Because they are genuinely interested in what you have to say, try and keep conversations and requests professional and realistic. Don’t go badgering them with every single little problem you have. If they see you working hard and being on their side, they are much more likely to lend a hand when you need it. Be sure to always thank them, even if the outcome isn’t your ideal, and remember that you are not the only teacher in the school – they might be working your issue around five others and trying to come to a good solution for all.
9. The Bad Cop
This is the teacher, deputy, or principal who isn’t afraid to be the bad cop with difficult students so that you can remain the good cop. You know the ones I’m talking about – they will pull a student out of your class to speak with them about their behaviour so that you can get on with your job of teaching the rest of the class. They will sometimes take students on detention for you, often because they know that student’s situation and how to work with them to get the best outcome. They’re also happy to take the ‘blame’ for rules that must be followed, and you might find yourself saying something like “Hey, these are the rules that Mrs Smith has set in place, and I have to follow them too”.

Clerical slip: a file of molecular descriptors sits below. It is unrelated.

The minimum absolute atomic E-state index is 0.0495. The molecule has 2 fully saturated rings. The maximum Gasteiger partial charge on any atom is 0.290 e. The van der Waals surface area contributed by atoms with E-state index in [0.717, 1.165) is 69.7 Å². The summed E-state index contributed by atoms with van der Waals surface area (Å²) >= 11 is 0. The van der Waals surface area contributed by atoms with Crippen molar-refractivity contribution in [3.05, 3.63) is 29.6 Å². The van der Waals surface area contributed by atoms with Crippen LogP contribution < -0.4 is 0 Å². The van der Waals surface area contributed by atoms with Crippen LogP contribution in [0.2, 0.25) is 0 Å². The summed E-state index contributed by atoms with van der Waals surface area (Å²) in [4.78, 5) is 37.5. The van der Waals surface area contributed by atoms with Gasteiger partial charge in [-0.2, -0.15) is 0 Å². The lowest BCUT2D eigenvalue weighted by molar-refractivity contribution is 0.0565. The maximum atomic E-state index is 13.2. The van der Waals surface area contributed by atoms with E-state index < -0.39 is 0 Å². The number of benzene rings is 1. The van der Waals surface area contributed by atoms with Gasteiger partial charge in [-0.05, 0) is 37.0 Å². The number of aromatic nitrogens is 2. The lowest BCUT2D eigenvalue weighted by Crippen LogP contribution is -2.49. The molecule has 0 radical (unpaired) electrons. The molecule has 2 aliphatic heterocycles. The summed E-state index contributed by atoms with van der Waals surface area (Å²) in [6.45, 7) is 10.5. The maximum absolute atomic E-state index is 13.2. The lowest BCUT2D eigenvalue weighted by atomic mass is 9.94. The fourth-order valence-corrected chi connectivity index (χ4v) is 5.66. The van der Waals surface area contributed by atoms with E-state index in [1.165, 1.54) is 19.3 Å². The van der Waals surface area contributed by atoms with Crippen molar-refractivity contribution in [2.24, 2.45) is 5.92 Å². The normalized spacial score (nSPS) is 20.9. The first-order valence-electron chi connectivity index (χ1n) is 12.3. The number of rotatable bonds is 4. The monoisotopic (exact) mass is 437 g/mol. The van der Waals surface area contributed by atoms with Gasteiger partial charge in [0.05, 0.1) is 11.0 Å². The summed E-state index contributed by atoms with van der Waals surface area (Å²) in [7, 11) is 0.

This colleague is worth their weight in gold because they can let you maintain a positive relationship with your difficult students even when they need a lot of discipline. They will always have your back and take your side, so make sure you don’t abuse the situation. Try to return the favour by being bad cop for another teacher sometimes.
About the Author:
Emily is a secondary science and math teacher in Australia. She enjoys blogging about her experiences, facilitating the ‘light bulb’ moment in her students, and drinking tea and wine. Emily is currently on maternity leave with her first child. You can read more teaching articles from Emily here, or about her life as a new mum over at Actual Mums.